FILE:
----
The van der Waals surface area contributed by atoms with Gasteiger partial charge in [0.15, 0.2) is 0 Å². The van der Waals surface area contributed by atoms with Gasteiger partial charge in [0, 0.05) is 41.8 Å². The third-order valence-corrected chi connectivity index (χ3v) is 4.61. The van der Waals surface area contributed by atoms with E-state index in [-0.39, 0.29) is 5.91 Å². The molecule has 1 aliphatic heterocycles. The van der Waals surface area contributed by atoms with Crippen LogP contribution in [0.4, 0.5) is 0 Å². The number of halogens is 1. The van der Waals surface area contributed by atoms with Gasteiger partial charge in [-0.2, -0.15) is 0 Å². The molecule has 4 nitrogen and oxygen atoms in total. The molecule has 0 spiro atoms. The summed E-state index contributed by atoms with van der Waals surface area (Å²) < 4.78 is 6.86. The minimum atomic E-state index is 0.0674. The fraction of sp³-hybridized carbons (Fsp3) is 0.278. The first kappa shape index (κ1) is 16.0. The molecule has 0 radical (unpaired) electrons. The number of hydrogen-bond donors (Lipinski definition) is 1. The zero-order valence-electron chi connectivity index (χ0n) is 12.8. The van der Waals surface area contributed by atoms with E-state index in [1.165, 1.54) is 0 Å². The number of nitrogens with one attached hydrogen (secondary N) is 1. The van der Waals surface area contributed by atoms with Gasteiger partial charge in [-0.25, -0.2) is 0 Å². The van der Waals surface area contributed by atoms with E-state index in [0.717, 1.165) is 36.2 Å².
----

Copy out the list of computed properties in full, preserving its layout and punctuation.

The van der Waals surface area contributed by atoms with Gasteiger partial charge in [0.15, 0.2) is 0 Å². The van der Waals surface area contributed by atoms with Gasteiger partial charge in [0, 0.05) is 41.8 Å². The third-order valence-corrected chi connectivity index (χ3v) is 4.61. The van der Waals surface area contributed by atoms with E-state index in [-0.39, 0.29) is 5.91 Å². The molecule has 1 aliphatic heterocycles. The van der Waals surface area contributed by atoms with Crippen LogP contribution in [0.4, 0.5) is 0 Å². The number of halogens is 1. The van der Waals surface area contributed by atoms with Gasteiger partial charge in [-0.2, -0.15) is 0 Å². The molecule has 4 nitrogen and oxygen atoms in total. The molecule has 0 spiro atoms. The summed E-state index contributed by atoms with van der Waals surface area (Å²) < 4.78 is 6.86. The minimum atomic E-state index is 0.0674. The fraction of sp³-hybridized carbons (Fsp3) is 0.278. The first kappa shape index (κ1) is 16.0. The molecule has 0 radical (unpaired) electrons. The number of hydrogen-bond donors (Lipinski definition) is 1. The zero-order valence-electron chi connectivity index (χ0n) is 12.8. The van der Waals surface area contributed by atoms with E-state index in [1.165, 1.54) is 0 Å². The number of nitrogens with one attached hydrogen (secondary N) is 1. The van der Waals surface area contributed by atoms with Gasteiger partial charge in [-0.25, -0.2) is 0 Å². The van der Waals surface area contributed by atoms with E-state index in [0.717, 1.165) is 36.2 Å².